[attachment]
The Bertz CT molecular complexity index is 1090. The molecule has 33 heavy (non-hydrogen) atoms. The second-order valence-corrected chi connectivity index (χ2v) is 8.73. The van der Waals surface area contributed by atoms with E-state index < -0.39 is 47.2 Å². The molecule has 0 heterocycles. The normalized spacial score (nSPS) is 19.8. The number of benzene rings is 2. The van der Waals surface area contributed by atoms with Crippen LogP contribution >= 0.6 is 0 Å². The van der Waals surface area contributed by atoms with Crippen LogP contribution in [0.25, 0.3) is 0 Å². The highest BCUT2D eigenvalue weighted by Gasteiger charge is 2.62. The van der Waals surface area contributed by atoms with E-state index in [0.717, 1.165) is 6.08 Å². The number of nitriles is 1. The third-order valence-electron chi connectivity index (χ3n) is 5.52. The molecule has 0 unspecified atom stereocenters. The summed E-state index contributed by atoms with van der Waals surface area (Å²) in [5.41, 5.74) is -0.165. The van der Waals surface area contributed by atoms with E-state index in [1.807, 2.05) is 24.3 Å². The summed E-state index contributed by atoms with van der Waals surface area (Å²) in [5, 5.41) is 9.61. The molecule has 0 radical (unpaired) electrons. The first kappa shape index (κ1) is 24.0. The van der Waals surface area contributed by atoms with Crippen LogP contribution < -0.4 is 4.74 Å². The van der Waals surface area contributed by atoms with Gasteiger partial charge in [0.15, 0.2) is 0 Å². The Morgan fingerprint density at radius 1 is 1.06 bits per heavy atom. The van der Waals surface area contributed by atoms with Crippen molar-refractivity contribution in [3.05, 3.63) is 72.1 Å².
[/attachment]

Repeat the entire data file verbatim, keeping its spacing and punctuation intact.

The Bertz CT molecular complexity index is 1090. The molecule has 33 heavy (non-hydrogen) atoms. The second-order valence-corrected chi connectivity index (χ2v) is 8.73. The van der Waals surface area contributed by atoms with E-state index < -0.39 is 47.2 Å². The molecule has 0 heterocycles. The normalized spacial score (nSPS) is 19.8. The number of benzene rings is 2. The van der Waals surface area contributed by atoms with Crippen LogP contribution >= 0.6 is 0 Å². The van der Waals surface area contributed by atoms with Crippen LogP contribution in [0.25, 0.3) is 0 Å². The highest BCUT2D eigenvalue weighted by Gasteiger charge is 2.62. The van der Waals surface area contributed by atoms with E-state index in [0.717, 1.165) is 6.08 Å². The number of nitriles is 1. The third-order valence-electron chi connectivity index (χ3n) is 5.52. The molecule has 0 unspecified atom stereocenters. The summed E-state index contributed by atoms with van der Waals surface area (Å²) in [5.41, 5.74) is -0.165. The van der Waals surface area contributed by atoms with E-state index in [1.807, 2.05) is 24.3 Å². The summed E-state index contributed by atoms with van der Waals surface area (Å²) in [5, 5.41) is 9.61. The molecule has 0 radical (unpaired) electrons. The first kappa shape index (κ1) is 24.0. The van der Waals surface area contributed by atoms with Crippen LogP contribution < -0.4 is 4.74 Å². The van der Waals surface area contributed by atoms with Gasteiger partial charge in [0.15, 0.2) is 0 Å². The Morgan fingerprint density at radius 1 is 1.06 bits per heavy atom. The van der Waals surface area contributed by atoms with Crippen molar-refractivity contribution in [3.05, 3.63) is 72.1 Å².